FGBC Member Profile: Meet Integrative Sustainability Solutions’ Joe Snider

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Joe Snider is a licensed architect with master’s degrees in architecture and historic preservation, and founder of Integrative Sustainability Solutions, a sustainability consulting firm in Delray Beach, Fla. and Hillsborough, N.C. 
 
Integrative Sustainability Solutions recently certified CenterPoint’s Port Everglades International Logistics Center.
 
He is also co-founder/co-director of the international non-profit Stories Lived (www.StoriesLived.org) which seeks to connect humanity through the power of visual storytelling.

How did you personally become an advocate for green building and in particular FGBC?

In one of my first jobs out of college, I worked for a large environmental consulting firm doing technical editing and document coordination for large documents. I liked the idea of my job being positive for the environment, but I wanted to be doing more of the work, not just editing and coordinating the work of others. I grew up in a historic house and always had a love of buildings. Going to architecture school to study sustainable design was a way of combining both interests. In graduate school and in other places I lived, I was always active in promoting green building. When I moved to Florida, I learned of the work FGBC was doing and wanted to support their mission as well.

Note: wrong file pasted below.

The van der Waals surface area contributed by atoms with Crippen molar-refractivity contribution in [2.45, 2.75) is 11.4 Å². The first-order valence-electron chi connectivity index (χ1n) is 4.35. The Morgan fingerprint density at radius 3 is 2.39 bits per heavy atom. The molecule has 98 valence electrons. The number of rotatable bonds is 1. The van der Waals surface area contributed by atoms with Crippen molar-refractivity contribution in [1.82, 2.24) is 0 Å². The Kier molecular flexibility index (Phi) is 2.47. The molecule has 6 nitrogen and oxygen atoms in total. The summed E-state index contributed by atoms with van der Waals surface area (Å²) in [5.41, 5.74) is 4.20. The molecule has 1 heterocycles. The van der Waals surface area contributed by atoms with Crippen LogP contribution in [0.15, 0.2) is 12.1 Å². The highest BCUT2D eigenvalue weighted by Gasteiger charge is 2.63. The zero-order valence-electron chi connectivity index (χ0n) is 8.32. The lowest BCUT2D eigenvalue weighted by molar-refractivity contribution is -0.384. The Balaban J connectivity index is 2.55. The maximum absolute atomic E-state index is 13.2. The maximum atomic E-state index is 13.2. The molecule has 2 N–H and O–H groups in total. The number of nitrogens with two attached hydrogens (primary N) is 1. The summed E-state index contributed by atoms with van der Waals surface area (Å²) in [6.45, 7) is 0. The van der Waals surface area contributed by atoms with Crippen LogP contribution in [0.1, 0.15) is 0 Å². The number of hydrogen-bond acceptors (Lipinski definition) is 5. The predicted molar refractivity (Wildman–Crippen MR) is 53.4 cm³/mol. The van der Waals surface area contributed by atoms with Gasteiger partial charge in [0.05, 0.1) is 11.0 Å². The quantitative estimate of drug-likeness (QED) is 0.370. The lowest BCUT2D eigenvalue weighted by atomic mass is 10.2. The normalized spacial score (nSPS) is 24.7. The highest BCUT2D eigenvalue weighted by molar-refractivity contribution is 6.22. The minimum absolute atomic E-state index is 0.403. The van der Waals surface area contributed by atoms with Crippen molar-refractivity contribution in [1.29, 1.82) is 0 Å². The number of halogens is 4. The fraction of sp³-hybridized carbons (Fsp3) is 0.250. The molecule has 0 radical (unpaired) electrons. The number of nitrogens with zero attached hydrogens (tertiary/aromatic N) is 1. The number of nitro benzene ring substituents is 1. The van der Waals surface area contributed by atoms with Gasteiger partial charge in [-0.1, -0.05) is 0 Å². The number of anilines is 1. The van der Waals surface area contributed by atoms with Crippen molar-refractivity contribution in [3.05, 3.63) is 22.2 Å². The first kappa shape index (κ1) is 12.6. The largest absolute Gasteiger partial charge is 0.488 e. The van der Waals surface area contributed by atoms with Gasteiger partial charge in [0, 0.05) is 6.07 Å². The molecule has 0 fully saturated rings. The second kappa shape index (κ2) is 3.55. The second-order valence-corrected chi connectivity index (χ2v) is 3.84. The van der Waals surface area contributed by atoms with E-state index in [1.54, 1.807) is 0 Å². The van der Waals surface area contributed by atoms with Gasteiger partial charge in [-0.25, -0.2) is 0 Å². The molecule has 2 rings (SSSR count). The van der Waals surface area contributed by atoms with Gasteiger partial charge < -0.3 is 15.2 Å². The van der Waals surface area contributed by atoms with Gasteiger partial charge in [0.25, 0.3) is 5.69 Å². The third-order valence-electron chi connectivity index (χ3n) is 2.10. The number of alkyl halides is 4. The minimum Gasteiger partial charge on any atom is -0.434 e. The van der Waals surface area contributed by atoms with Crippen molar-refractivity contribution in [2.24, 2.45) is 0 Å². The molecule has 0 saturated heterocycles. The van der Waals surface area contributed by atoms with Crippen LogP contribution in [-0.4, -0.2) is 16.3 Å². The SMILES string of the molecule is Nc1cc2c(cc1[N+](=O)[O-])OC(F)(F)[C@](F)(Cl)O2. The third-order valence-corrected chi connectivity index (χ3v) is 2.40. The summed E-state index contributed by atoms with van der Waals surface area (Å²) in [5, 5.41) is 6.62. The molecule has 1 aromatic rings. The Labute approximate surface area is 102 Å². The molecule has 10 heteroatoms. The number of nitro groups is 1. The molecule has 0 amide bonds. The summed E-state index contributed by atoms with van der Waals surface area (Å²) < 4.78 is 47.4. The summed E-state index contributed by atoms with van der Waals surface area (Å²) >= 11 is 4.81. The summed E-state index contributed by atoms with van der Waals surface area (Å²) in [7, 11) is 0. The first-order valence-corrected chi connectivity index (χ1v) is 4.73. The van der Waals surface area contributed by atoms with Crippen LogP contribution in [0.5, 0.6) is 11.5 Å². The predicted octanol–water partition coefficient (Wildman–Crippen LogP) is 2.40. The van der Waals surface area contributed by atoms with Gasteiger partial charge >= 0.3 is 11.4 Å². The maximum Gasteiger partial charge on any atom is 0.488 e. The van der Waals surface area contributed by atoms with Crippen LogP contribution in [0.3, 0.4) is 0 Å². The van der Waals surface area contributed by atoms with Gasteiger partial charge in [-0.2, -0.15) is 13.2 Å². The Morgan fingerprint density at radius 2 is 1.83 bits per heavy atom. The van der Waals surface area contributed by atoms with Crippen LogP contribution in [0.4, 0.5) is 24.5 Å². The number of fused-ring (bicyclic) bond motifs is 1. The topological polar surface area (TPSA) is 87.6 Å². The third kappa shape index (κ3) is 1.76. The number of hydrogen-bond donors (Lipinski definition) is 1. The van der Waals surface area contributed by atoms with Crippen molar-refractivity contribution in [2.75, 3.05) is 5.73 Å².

Since it seems everyone has their own definition of green, what, in your opinion, is the correct definition of green?